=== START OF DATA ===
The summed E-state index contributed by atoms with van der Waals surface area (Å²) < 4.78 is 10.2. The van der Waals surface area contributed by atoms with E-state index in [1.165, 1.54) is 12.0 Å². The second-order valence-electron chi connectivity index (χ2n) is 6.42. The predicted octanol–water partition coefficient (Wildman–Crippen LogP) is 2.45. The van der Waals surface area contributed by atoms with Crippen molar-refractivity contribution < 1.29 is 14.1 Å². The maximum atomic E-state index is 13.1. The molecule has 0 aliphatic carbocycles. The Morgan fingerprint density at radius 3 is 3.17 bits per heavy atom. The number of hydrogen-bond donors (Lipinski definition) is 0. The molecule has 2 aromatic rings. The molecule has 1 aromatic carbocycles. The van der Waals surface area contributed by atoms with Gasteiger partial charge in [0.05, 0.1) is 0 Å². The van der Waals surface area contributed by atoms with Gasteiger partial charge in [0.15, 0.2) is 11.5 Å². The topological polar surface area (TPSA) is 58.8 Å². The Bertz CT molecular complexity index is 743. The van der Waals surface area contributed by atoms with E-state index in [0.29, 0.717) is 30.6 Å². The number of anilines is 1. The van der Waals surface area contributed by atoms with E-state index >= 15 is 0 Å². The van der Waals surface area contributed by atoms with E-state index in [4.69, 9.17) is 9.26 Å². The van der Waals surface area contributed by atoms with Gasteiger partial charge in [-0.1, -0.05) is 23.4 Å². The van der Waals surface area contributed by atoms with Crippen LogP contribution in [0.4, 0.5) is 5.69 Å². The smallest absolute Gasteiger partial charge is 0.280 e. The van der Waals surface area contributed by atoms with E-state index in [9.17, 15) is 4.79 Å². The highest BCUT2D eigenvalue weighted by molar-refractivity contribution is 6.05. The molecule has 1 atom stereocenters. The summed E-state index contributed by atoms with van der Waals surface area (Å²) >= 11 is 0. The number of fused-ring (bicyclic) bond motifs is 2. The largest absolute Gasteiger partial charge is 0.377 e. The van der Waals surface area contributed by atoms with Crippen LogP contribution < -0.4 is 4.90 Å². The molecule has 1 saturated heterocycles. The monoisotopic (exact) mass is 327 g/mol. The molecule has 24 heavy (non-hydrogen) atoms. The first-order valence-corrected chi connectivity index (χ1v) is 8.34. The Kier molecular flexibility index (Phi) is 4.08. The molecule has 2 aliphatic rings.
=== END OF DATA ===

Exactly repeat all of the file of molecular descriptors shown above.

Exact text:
The summed E-state index contributed by atoms with van der Waals surface area (Å²) < 4.78 is 10.2. The van der Waals surface area contributed by atoms with E-state index in [1.165, 1.54) is 12.0 Å². The second-order valence-electron chi connectivity index (χ2n) is 6.42. The predicted octanol–water partition coefficient (Wildman–Crippen LogP) is 2.45. The van der Waals surface area contributed by atoms with Crippen molar-refractivity contribution < 1.29 is 14.1 Å². The maximum atomic E-state index is 13.1. The molecule has 0 aliphatic carbocycles. The Morgan fingerprint density at radius 3 is 3.17 bits per heavy atom. The number of hydrogen-bond donors (Lipinski definition) is 0. The molecule has 2 aromatic rings. The molecule has 1 aromatic carbocycles. The van der Waals surface area contributed by atoms with Gasteiger partial charge in [0.05, 0.1) is 0 Å². The van der Waals surface area contributed by atoms with Gasteiger partial charge in [0.15, 0.2) is 11.5 Å². The topological polar surface area (TPSA) is 58.8 Å². The Bertz CT molecular complexity index is 743. The van der Waals surface area contributed by atoms with E-state index in [0.29, 0.717) is 30.6 Å². The number of anilines is 1. The van der Waals surface area contributed by atoms with E-state index >= 15 is 0 Å². The van der Waals surface area contributed by atoms with E-state index in [4.69, 9.17) is 9.26 Å². The van der Waals surface area contributed by atoms with Gasteiger partial charge in [-0.1, -0.05) is 23.4 Å². The van der Waals surface area contributed by atoms with Crippen LogP contribution in [0.4, 0.5) is 5.69 Å². The smallest absolute Gasteiger partial charge is 0.280 e. The van der Waals surface area contributed by atoms with E-state index in [9.17, 15) is 4.79 Å². The highest BCUT2D eigenvalue weighted by molar-refractivity contribution is 6.05. The molecule has 1 atom stereocenters. The summed E-state index contributed by atoms with van der Waals surface area (Å²) >= 11 is 0. The number of fused-ring (bicyclic) bond motifs is 2. The largest absolute Gasteiger partial charge is 0.377 e. The van der Waals surface area contributed by atoms with Crippen LogP contribution < -0.4 is 4.90 Å². The molecule has 1 saturated heterocycles. The monoisotopic (exact) mass is 327 g/mol. The molecule has 24 heavy (non-hydrogen) atoms. The first-order valence-corrected chi connectivity index (χ1v) is 8.34. The Kier molecular flexibility index (Phi) is 4.08. The molecule has 2 aliphatic rings.